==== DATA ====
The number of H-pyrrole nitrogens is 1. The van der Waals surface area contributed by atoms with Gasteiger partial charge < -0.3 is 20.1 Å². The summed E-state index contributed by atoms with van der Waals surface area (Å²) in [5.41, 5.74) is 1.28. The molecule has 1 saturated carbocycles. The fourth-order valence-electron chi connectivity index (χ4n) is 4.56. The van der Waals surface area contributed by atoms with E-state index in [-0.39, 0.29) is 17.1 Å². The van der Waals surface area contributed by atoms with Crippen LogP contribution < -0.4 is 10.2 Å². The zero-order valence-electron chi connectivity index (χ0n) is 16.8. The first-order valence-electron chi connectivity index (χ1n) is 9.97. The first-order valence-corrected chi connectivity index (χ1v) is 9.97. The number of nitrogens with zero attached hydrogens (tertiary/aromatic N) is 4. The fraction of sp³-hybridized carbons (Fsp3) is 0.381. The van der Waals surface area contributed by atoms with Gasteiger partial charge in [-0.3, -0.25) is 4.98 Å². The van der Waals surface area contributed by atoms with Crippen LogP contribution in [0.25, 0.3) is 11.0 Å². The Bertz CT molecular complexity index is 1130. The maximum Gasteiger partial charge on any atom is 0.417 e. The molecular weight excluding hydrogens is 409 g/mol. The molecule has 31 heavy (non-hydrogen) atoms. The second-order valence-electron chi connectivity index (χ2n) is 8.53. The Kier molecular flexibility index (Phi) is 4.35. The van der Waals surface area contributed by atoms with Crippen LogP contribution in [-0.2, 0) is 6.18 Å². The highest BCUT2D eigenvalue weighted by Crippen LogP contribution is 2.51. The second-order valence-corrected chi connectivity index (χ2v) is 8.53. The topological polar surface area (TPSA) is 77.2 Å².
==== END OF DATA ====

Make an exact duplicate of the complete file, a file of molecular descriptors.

The number of H-pyrrole nitrogens is 1. The van der Waals surface area contributed by atoms with Gasteiger partial charge < -0.3 is 20.1 Å². The summed E-state index contributed by atoms with van der Waals surface area (Å²) in [5.41, 5.74) is 1.28. The molecule has 1 saturated carbocycles. The fourth-order valence-electron chi connectivity index (χ4n) is 4.56. The van der Waals surface area contributed by atoms with E-state index in [-0.39, 0.29) is 17.1 Å². The van der Waals surface area contributed by atoms with Crippen LogP contribution < -0.4 is 10.2 Å². The zero-order valence-electron chi connectivity index (χ0n) is 16.8. The first-order valence-electron chi connectivity index (χ1n) is 9.97. The first-order valence-corrected chi connectivity index (χ1v) is 9.97. The number of nitrogens with zero attached hydrogens (tertiary/aromatic N) is 4. The fraction of sp³-hybridized carbons (Fsp3) is 0.381. The van der Waals surface area contributed by atoms with Gasteiger partial charge in [-0.3, -0.25) is 4.98 Å². The van der Waals surface area contributed by atoms with Crippen LogP contribution in [0.25, 0.3) is 11.0 Å². The Bertz CT molecular complexity index is 1130. The maximum Gasteiger partial charge on any atom is 0.417 e. The molecular weight excluding hydrogens is 409 g/mol. The molecule has 31 heavy (non-hydrogen) atoms. The second-order valence-electron chi connectivity index (χ2n) is 8.53. The Kier molecular flexibility index (Phi) is 4.35. The van der Waals surface area contributed by atoms with Crippen LogP contribution in [-0.2, 0) is 6.18 Å². The highest BCUT2D eigenvalue weighted by Crippen LogP contribution is 2.51. The second-order valence-corrected chi connectivity index (χ2v) is 8.53. The topological polar surface area (TPSA) is 77.2 Å².